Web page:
Our feelings of financial security have hit their lowest level
AN index that measures how secure people feel about their finances has hit a new low.
The Standard Life financial confidence index fell to 51pc, the lowest level since it began almost four years ago.
Those living in Dublin were hit hardest, with confidence falling the most.
However, those in the 65 years and older age group were the most financially confident. In contrast, those aged between 55 and 64 showed the second largest decline in financial confidence.
Standard Life's head of marketing Brendan Barr said it was hardly surprising that a sense of security was at a low ebb.
"People's pay packets were severely impacted by increased taxes since the start of the year -- a reduction in disposable income has no doubt affected their confidence.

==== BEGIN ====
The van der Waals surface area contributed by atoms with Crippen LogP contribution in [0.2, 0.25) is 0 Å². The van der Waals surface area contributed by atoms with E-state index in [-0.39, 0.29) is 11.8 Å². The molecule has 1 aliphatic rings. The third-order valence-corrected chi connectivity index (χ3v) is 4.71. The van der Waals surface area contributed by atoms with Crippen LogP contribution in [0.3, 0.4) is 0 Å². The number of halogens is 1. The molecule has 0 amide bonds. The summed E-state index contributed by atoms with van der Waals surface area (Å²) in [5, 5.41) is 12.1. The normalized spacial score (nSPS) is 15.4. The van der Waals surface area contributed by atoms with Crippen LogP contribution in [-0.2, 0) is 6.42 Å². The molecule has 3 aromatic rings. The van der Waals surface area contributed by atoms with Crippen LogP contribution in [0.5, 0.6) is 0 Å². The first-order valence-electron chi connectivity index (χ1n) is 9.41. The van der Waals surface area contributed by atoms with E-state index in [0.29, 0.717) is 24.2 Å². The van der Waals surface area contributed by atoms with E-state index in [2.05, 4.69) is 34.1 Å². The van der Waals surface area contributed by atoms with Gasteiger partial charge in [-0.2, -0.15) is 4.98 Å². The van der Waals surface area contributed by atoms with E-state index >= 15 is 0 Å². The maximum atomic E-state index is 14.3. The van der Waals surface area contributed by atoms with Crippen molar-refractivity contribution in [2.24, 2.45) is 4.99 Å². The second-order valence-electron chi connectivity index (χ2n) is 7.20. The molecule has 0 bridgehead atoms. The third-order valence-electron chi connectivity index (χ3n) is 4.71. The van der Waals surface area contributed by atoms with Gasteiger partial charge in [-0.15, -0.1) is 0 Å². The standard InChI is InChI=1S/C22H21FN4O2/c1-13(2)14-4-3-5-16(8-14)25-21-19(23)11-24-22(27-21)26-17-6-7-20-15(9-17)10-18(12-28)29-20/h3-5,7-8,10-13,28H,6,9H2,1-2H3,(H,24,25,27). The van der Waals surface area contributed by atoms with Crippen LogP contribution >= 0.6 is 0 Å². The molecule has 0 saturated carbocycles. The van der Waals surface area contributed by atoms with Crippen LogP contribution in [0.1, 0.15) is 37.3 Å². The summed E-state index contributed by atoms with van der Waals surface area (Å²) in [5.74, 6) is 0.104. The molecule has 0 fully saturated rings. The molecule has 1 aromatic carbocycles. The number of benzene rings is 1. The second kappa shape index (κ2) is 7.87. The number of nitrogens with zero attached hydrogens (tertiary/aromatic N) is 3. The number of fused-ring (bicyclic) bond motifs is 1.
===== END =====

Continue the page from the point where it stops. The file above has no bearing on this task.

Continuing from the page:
"There was also speculation about the extra capital required by the banks and continued concern about our sovereign debt."
Standard Life surveyed 1,000 adults over the period March 25 to April 4.
Consumers have reacted to the economic uncertainty by saving more, another survey out yesterday showed.
The Nationwide UK (Ireland) index also noted a decline in a willingness to spend money.
Nationwide UK's Brendan Synnott said higher savings rates have been driven by consumer concern about the external economic environment.
One in four of the people interviewed for the survey saves regularly. A significantly lower percentage of people are now opting to spend any excess money they may have available, he added. Only 6pc of people said they would spend any excess money at the moment.
"Neither of these trends is good news for the prospect of a consumer-led economic recovery. However, the response to the bank stress tests may have a positive impact on consumer sentiment and encourage a more balanced approach to spending and saving."